Some will nod their heads in satisfaction; few will wax lyrical about Newcastle United’s performance on their return to Champions League football.
Having travelled to the San Siro for a much-anticipated tie to kickstart the Magpies’ European campaign, Eddie Howe’s side dug in deep to rebuff an AC Milan onslaught, thanks to a Nick Pope masterclass between the sticks – hailed as the “great wall of San Siro” by the Chronicle’s Lee Ryder – and finishing with a goalless draw.
While a point away from home is not a bad way to start a Champions League group phase consisting of Paris Saint-Germain and Borussia Dortmund alongside I Rossoneri, it’s “still not clicking on the whole”, as journalist Craig Hope would put it.
Indeed, Newcastle started the Premier League season with aplomb after finishing fourth last term, dismantling Aston Villa 5-1 at St. James’ Park, but then swallowed three successive defeats against Manchester City, Liverpool, Brighton & Hove Albion, before securing a slender victory over Brentford last time out.
Against Milan, the Magpies can take solace in their resilience and workrate against a Serie A side who threatened throughout but failed to dominate in their historic home stadium, despite taking 25 shots to Newcastle’s six.
The contest marked the return to his Italian homeland for playmaking midfielder Sandro Tonali, who joined Newcastle in a £55m transfer from, as fate would have it, AC Milan in July.
How did Tonali play against AC Milan?
The midfielder hasn’t quite hit the ground running despite bagging on his debut against the Villans, and against his former outfit, he was culpable of a meek display, completing just seven of his ten passes and winning only one of his six duels.
Withdrawn after 72 minutes, Hope also noted that the 23-year-old was “struggling to impact” upon his return to his old stomping ground, having also failed to make a key pass and squandered possession nine times, despite having just 20 touches of the football.
While Tonali did struggle, it was striker Alexander Isak who cut the bleakest figure on a miserable night for the Swedish striker, having failed to make an impact or even affect the game with any shred of positivity.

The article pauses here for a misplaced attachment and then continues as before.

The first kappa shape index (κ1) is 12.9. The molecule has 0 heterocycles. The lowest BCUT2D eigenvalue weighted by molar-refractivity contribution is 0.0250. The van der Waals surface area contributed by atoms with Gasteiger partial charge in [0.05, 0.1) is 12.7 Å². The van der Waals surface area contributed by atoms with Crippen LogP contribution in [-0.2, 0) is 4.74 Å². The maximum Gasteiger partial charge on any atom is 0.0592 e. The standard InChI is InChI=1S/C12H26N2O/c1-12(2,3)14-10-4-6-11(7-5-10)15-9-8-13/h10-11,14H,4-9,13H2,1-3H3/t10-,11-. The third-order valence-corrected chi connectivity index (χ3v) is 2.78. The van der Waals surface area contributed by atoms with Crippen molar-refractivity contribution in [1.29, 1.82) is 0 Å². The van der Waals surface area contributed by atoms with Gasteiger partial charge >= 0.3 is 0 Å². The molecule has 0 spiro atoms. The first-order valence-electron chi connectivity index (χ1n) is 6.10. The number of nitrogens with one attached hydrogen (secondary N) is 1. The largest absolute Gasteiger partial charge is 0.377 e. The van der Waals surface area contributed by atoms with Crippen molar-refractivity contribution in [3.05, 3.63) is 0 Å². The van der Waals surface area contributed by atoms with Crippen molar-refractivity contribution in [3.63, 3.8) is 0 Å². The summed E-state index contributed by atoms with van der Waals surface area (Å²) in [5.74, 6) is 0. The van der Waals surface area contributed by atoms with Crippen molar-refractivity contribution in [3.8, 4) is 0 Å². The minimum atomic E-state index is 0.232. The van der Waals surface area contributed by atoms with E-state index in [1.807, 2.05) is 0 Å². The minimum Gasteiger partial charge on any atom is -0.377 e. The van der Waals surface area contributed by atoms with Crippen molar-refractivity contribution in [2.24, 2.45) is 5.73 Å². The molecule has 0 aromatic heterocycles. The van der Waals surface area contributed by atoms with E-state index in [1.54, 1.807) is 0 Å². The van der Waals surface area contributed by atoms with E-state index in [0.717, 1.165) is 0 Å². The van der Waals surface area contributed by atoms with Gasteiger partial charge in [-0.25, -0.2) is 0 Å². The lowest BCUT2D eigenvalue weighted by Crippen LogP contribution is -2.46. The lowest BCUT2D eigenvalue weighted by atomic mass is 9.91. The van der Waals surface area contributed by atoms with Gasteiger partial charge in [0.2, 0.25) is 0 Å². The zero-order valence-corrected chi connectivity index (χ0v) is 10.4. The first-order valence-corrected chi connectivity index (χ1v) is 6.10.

How did Alexander Isak perform vs AC Milan?
Isak, also aged 23, did not enjoy his most fruitful fortunes for Howe’s side up front, with presenter Kev Lawson remarking that the ace looked “knackered” and needed “hooking” during the game. Such a statement is a worry considering he didn’t even play last weekend.
Isak did enjoy more of the ball than his Italian teammate, taking 34 touches and actually completing 18 of his 20 passes at a completion rate of 90%.
He failed to do much with it though, succeeding with just one of his five dribble attempts and failing to unleash a single shot on Mike Maignan’s goal, ineffective and seeing his threat negated – in isolation, adrift from his peers.
Ryder was particularly scathing in his post-match player ratings, branding Isak with a lowly 6/10 and writing: ‘A spectator at times and lost the ball cheaply. Didn’t manage a shot.’
Capping off his post-match thoughts, Howe mused that “it could be a vital point, who knows?”, having avoided defeat on their return to the big time.
Perhaps. And there were certainly encouraging signs for the Tyneside club, but their star signings in Isak and Tonali will need to click into gear with a bit more inspiration if they are to advance from the ‘group of death’ of this year’s edition of Europe’s pre-eminent club competition.
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